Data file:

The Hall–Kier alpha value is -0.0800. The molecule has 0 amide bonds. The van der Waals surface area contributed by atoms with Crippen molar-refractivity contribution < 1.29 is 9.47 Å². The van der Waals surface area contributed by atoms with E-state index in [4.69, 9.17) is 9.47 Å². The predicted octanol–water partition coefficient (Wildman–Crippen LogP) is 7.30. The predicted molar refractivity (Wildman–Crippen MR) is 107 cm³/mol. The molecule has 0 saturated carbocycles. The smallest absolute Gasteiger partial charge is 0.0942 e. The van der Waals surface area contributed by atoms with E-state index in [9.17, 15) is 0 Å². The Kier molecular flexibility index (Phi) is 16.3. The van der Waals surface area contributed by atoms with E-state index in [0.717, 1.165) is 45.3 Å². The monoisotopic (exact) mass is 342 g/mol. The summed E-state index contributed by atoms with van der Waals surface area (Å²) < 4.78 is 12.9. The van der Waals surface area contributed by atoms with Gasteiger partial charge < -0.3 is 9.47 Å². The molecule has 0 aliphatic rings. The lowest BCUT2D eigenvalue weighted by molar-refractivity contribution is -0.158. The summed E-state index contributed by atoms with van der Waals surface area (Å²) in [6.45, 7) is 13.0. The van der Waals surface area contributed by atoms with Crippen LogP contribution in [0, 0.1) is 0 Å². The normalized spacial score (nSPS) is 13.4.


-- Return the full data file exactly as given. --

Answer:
The Hall–Kier alpha value is -0.0800. The molecule has 0 amide bonds. The van der Waals surface area contributed by atoms with Crippen molar-refractivity contribution < 1.29 is 9.47 Å². The van der Waals surface area contributed by atoms with E-state index in [4.69, 9.17) is 9.47 Å². The predicted octanol–water partition coefficient (Wildman–Crippen LogP) is 7.30. The predicted molar refractivity (Wildman–Crippen MR) is 107 cm³/mol. The molecule has 0 saturated carbocycles. The smallest absolute Gasteiger partial charge is 0.0942 e. The van der Waals surface area contributed by atoms with E-state index in [9.17, 15) is 0 Å². The Kier molecular flexibility index (Phi) is 16.3. The van der Waals surface area contributed by atoms with E-state index in [0.717, 1.165) is 45.3 Å². The monoisotopic (exact) mass is 342 g/mol. The summed E-state index contributed by atoms with van der Waals surface area (Å²) < 4.78 is 12.9. The van der Waals surface area contributed by atoms with Gasteiger partial charge < -0.3 is 9.47 Å². The molecule has 0 aliphatic rings. The lowest BCUT2D eigenvalue weighted by molar-refractivity contribution is -0.158. The summed E-state index contributed by atoms with van der Waals surface area (Å²) in [6.45, 7) is 13.0. The van der Waals surface area contributed by atoms with Crippen LogP contribution in [0, 0.1) is 0 Å². The normalized spacial score (nSPS) is 13.4.